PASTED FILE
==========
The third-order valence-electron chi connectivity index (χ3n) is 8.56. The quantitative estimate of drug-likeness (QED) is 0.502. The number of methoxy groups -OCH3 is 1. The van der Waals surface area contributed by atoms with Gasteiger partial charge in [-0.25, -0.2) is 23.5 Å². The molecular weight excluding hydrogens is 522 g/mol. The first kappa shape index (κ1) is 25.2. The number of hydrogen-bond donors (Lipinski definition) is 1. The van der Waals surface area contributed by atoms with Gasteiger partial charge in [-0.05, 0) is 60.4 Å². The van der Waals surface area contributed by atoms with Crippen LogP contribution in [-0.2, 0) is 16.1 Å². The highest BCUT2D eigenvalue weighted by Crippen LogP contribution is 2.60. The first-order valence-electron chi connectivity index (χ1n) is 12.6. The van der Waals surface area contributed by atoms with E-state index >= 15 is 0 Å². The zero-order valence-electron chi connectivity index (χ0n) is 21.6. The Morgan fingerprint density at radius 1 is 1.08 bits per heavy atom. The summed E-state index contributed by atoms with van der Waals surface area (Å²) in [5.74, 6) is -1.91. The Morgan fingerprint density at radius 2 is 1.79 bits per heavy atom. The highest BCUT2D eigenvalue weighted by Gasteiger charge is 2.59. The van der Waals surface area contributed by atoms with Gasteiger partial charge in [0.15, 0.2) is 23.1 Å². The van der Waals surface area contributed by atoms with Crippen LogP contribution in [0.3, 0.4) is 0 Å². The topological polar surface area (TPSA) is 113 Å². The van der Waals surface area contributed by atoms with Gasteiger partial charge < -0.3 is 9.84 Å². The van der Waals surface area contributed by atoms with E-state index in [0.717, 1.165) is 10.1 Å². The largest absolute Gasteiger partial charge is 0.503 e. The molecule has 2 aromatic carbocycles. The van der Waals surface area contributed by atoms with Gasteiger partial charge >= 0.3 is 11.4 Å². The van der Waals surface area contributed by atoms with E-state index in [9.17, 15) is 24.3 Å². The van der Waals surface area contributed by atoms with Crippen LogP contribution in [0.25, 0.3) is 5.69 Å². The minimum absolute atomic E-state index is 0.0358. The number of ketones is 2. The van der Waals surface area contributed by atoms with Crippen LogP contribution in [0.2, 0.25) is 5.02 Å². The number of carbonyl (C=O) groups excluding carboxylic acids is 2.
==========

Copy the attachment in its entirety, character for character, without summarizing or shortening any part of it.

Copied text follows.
The third-order valence-electron chi connectivity index (χ3n) is 8.56. The quantitative estimate of drug-likeness (QED) is 0.502. The number of methoxy groups -OCH3 is 1. The van der Waals surface area contributed by atoms with Gasteiger partial charge in [-0.25, -0.2) is 23.5 Å². The molecular weight excluding hydrogens is 522 g/mol. The first kappa shape index (κ1) is 25.2. The number of hydrogen-bond donors (Lipinski definition) is 1. The van der Waals surface area contributed by atoms with Gasteiger partial charge in [-0.05, 0) is 60.4 Å². The van der Waals surface area contributed by atoms with Crippen LogP contribution in [-0.2, 0) is 16.1 Å². The highest BCUT2D eigenvalue weighted by Crippen LogP contribution is 2.60. The first-order valence-electron chi connectivity index (χ1n) is 12.6. The van der Waals surface area contributed by atoms with E-state index >= 15 is 0 Å². The zero-order valence-electron chi connectivity index (χ0n) is 21.6. The Morgan fingerprint density at radius 1 is 1.08 bits per heavy atom. The summed E-state index contributed by atoms with van der Waals surface area (Å²) in [5.74, 6) is -1.91. The Morgan fingerprint density at radius 2 is 1.79 bits per heavy atom. The highest BCUT2D eigenvalue weighted by Gasteiger charge is 2.59. The van der Waals surface area contributed by atoms with Gasteiger partial charge in [0.15, 0.2) is 23.1 Å². The van der Waals surface area contributed by atoms with Crippen LogP contribution in [0.3, 0.4) is 0 Å². The topological polar surface area (TPSA) is 113 Å². The van der Waals surface area contributed by atoms with Gasteiger partial charge < -0.3 is 9.84 Å². The van der Waals surface area contributed by atoms with E-state index in [0.717, 1.165) is 10.1 Å². The largest absolute Gasteiger partial charge is 0.503 e. The molecule has 2 aromatic carbocycles. The van der Waals surface area contributed by atoms with Gasteiger partial charge >= 0.3 is 11.4 Å². The van der Waals surface area contributed by atoms with E-state index in [9.17, 15) is 24.3 Å². The van der Waals surface area contributed by atoms with Crippen LogP contribution in [0.25, 0.3) is 5.69 Å². The minimum absolute atomic E-state index is 0.0358. The number of ketones is 2. The van der Waals surface area contributed by atoms with Crippen LogP contribution in [0.2, 0.25) is 5.02 Å². The number of carbonyl (C=O) groups excluding carboxylic acids is 2.